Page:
Teachers in Fairbanks are voting tomorrow night on a new three-year contract with the Fairbanks North Star Borough School District. And Saturday morning, the district’s support staff members will vote on their new contract. The contracts are focused on retaining employees and keeping students safe.
Both these education union contracts came out of a very different climate than last time. In 2015, the contract for the Education Support Staff Association, or ESSA expired in June that year, and it wasn’t until November of the following year that it was settled. The teachers’ union contract also expired months before a new agreement was reached, and some teachers left district employment and had moved on by time their contract was settled.
That’s why negotiators were so pleased to end the school year with contracts ready to ratify.
“It’s always good to have them settled before the current one expires.”
That’s Sandi Ryan, president of the Fairbanks Education Association. She was reached at a National Education conference where she was making a presentation. She and other FEA members meet monthly with Superintendent Karen Gaborik, and share concerns. Ivory McDaniel, the district’s Director of Labor Relations, says that established relationship helped the bargaining.
“We walked in where we had a relationship with a lot of trust and respect. It went really well.”
Both the teachers’ union and the district were aware of budget limitations, but both sides wanted to find a fix for retention.
“Part of the reason we see turnover, is simply we do not have a quality retirement system anymore in this state. Its almost an incentive to get trained in Alaska, then leave.”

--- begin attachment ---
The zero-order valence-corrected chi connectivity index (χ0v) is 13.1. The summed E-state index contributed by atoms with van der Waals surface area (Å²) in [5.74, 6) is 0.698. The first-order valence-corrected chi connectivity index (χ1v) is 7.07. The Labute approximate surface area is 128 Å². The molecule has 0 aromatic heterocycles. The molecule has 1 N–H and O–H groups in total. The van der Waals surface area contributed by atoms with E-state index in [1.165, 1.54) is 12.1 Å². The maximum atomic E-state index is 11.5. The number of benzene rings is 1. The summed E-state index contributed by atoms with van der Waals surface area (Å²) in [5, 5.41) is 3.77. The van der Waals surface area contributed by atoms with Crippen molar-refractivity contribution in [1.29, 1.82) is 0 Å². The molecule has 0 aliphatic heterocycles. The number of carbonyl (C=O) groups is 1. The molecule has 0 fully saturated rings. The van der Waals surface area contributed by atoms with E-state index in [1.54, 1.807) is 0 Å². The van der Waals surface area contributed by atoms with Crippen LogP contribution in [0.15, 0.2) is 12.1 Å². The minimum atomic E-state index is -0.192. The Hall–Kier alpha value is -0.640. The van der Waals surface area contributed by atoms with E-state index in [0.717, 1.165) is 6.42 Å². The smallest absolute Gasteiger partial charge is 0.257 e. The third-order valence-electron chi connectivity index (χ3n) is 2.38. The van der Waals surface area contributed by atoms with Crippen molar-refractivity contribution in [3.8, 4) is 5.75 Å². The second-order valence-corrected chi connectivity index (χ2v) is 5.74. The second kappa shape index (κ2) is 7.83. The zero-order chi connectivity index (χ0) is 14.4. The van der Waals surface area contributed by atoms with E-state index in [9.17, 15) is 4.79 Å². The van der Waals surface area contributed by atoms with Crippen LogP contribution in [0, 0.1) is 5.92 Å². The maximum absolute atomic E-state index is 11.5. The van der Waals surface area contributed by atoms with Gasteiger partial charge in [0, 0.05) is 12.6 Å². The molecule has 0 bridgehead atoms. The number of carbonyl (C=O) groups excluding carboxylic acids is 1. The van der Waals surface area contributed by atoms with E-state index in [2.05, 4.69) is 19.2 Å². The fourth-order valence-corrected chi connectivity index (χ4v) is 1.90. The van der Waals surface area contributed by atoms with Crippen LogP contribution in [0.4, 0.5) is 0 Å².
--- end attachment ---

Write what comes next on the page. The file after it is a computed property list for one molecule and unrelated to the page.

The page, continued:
FEA’s Ryan says any new teachers are hired in the last of three tiers of their retirement plan. As those in the top tiers age and retire, that leaves about half the district’s teachers, those in the third tier, not knowing how much they will have in retirement.
The teams agreed the district will boost the employee’s 403b supplemental retirement account. Now it will match teacher contributions of 1 percent of the employee’s annual salary. Andreu DeGraw is the district’s Chief Operations Officer. He says FNSBSD is the only school district in the state that has started addressing retention this way.
“We introduced in with FEA a 403 (b) match, a 100 percent match on one percent of their salaries. So, its somewhat modest, but again, in the environment that we are in, we’re just happy to’ve been able to introduce this, I think it’s kind of on the leading edge, statewide.”
The teachers’ contract also addressed the escalating costs of health care and insurance.
The Education Support Staff Association, ESSA, has 750 members that cover 123 different job classifications from Food Service workers, secretaries, janitors, electricians, data technicians. About 40% of district employees.
ESSA also reported a cordial negotiating climate but with an innovative technique called interest-based bargaining. District negotiator Ivory McDaniel explains.
“We did three full days…full days, of Interest-Based Bargaining, where we identified what we were desiring, and so it really helped us understand what their priorities were, but we also developed the relationship.”
“This time, with the district, it has been 1,000 times better. Three years ago, er, last bargaining session, was so argumentative.”
And that was Jasmine Adkins-Brown, ESSA President. She says some sticking points in this year’s negotiations for support staff were safety issues and training. Unlike teachers, support staff members don’t have paid in-service days in their contracts. Their first day is the students’ first day, and their last is the students’ last.
“ESSA has only had one day of in-service for as long as I’ve been in the district, so say 10 years? One day is not enough.”
Daryl Walker, the chief spokesperson for the ESSA team says they and the district have put together a training committee to look across all the job classifications and find time to update members’ skill building, and keep them current with the latest student initiatives.
“And try to find that common ground, where it works for everybody, and more importantly, for the students.”
Walker says training on dealing with violence in the schools and support employees’ safety is now written into the contract.
“Also some safety equipment.
Some of the safety issues involved nurses. Because the district doesn’t pay what a nurse could make elsewhere, the traditional “school nurse” role of an RN has been filled with Health Aides and LPNs, Licensed Professional Nurses.